Educational Consumer Tips
Better Business Bureau
The following comments provide general information for consumers, and do not necessarily reflect the practices or record of any particular company.
Find out who sent the offer. If you see a name such as "Processing Center" or "Credit Card Administration", keep looking. The company name may appear on the reply envelope, the letterhead of the principal offer, or in the fine print of the terms and conditions of the offer. Although you may see VISA or MasterCard, do not assume that the letter is from a bank issuing those cards. It may be from an independent marketer, attempting to charge you for mailing you a credit card application. Is the offer for a bankcard or merchant card? Not all credit card offers are for bankcards. Some companies offer credit cards good only with the issuing merchant.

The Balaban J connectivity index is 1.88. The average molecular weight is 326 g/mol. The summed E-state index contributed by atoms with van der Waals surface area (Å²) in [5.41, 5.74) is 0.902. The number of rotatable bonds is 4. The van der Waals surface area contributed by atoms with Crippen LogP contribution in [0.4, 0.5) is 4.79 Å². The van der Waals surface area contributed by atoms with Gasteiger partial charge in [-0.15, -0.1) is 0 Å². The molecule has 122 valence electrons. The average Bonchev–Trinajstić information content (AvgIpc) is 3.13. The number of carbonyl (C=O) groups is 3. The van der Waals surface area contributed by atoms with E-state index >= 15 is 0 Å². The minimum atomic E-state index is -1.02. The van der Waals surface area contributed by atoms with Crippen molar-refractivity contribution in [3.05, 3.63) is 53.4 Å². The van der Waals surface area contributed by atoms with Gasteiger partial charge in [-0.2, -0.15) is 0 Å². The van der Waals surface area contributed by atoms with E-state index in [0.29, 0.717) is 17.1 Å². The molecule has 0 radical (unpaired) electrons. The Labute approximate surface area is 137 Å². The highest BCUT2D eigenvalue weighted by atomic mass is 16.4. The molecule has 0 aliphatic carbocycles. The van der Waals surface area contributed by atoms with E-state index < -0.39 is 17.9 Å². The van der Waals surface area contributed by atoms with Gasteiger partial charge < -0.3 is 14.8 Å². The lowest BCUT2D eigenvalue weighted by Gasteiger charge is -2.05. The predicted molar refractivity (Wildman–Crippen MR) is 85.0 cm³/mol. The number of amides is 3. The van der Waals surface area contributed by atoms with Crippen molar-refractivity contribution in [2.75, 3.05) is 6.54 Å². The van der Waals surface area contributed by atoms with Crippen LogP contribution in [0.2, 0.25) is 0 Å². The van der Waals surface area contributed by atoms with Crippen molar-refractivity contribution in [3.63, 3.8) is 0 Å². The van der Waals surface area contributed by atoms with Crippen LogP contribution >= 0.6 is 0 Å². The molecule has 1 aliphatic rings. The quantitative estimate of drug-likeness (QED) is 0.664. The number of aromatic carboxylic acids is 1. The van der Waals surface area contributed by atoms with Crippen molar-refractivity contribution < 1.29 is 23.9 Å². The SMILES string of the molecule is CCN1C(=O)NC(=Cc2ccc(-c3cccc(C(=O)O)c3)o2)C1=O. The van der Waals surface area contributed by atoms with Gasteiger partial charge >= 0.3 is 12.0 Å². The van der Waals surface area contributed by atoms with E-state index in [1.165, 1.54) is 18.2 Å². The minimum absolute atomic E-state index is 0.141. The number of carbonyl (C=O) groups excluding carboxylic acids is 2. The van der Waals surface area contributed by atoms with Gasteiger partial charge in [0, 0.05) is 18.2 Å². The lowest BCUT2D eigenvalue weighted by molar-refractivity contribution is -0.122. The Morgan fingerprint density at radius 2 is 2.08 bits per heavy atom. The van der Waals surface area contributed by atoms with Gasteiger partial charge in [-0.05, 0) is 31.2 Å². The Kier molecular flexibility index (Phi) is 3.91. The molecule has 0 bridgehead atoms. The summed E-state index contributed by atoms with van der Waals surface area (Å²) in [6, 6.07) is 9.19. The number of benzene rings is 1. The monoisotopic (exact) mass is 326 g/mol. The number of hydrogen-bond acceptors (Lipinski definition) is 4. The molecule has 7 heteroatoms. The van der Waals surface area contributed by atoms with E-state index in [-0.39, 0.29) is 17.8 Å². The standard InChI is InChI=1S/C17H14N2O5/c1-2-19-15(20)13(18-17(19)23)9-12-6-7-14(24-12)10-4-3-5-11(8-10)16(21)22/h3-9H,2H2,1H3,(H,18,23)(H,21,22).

Does the offer say pre-approved? If no dollar amount or range is mentioned, to be pre-approved may mean very little. Before applying, ask the issuer to be specific about the amount of credit being offered. Pre-approved or not, you will have to fill out a credit application. Be sure the information is accurate. If you default on your payments, your application may be reviewed to see if you lied, indicating intent to deceive.
Many cards have up-front fees, such as application fees, annual and secured account fees, finance charges, interest rates and late fees. Find out exactly who you must pay, how much and what for.
(also see "Unsolicited Mail, Telemarketing and EMail: Where to go to Just Say No" general advice report)
These are some helpful tips from your Better Business Bureau.